Fagan Pennsylvania State University Introduction Augustus is arguably the single most important figure in Roman history. In the course of his long and spectacular career, he put an end to the advancing decay of the Republic and established a new basis for Roman government that was to stand for three centuries. This system, termed the "Principate," was far from flawless, but it provided the Roman Empire with a series of rulers who presided over the longest period of unity, peace, and prosperity that Western Europe, the Middle East and the North African seaboard have known in their entire recorded history. Clearly a man of many facets, he underwent three major political reinventions in his lifetime and negotiated the stormy and dangerous seas of the last phase of the Roman Revolution with skill and foresight.
But where does this philosophy come from, and does it hold up under scrutiny? At root, the Jedi Way is a synthesis of three Eastern religions or philosophies, with an overlay of courtly behavior drawn from the medieval knights of Europe. There is no deity as such in Taoism, which conceptualizes ultimate reality as a primal energy.
These forces are neither good nor evil, and what is desirable is that they be in balance at all times. Qi is found in all things, but particularly living creatures.
The manipulation of qi is at the root of many traditional Chinese practices including acupuncture, feng shui and tai chi. The second major source of the Jedi Way is Buddhism, specifically Zen, a variant found largely in Japan. The ultimate goal is to reach a selfless state of dispassionate compassion for all living things.
Like the Jedi knights, Buddhist monks are ascetic and celibate. Zen monks are known, at least in the popular Perpetual peace essay, for developing a particular ability or craft to the point where it can be practiced with no conscious effort and nearly superhuman skill.
The third Perpetual peace essay source for the Jedi worldview is Zoroastrianism, an ancient Persian religion which viewed the world as an eternal battlefield between the forces of good and evil. Although Zoroastrianism has only small pockets of practitioners left in the modern world, it was a major influence on many other philosophies and religions.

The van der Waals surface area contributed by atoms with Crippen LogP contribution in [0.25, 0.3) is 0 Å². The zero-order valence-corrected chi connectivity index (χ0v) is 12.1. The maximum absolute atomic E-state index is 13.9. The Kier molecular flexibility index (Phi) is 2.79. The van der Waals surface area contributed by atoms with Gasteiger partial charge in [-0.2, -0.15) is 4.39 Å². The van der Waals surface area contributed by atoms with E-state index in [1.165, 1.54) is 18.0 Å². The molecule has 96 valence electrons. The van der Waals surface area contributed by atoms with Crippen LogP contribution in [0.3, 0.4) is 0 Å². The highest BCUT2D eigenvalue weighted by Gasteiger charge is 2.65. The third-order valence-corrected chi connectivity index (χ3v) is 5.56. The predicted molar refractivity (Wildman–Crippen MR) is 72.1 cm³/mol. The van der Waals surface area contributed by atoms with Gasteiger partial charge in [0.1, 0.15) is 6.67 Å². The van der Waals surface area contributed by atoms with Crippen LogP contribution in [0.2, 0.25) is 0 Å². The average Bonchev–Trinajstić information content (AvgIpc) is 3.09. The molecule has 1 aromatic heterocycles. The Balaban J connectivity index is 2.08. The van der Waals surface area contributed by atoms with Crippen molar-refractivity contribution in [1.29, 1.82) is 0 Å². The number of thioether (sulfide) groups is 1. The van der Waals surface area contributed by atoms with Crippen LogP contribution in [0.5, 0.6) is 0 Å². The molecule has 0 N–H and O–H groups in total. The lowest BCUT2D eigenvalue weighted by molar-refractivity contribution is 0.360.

Echoes of it are present in many places, including the way many modern Christians conceptualize the devil as a force opposite and nearly equal to God. Finally, the Jedi philosophy is overlaid with a code of chivalry based on that practiced by the medieval knights of Europe, who operated by a code of ethics including strict rules for combat, high standards of courtesy, warrior virtues such as honor, loyalty and bravery and a veneration of courtly love.
The remarkable synthesis Lucas achieved in placing together these disparate elements has proved compelling for more than one generation of viewers. However, as a workable philosophy it has major flaws. The first and most subtle of these is the conflict between Taoism and Buddhism.
Although often linked in real life, Taoism and Buddhism do not always line up. In addition, the Buddhist seeks to transcend the world and earthly existence, whereas the Taoist seeks to be fully integrated into the world as a part of nature and natural existence.
In the movies, this becomes an issue in the way that the Jedi Council is aloof and independent from politics, yet simultaneously also deeply involved in the galactic political landscape. The second conflict is between Taoism and Zoroastrianism.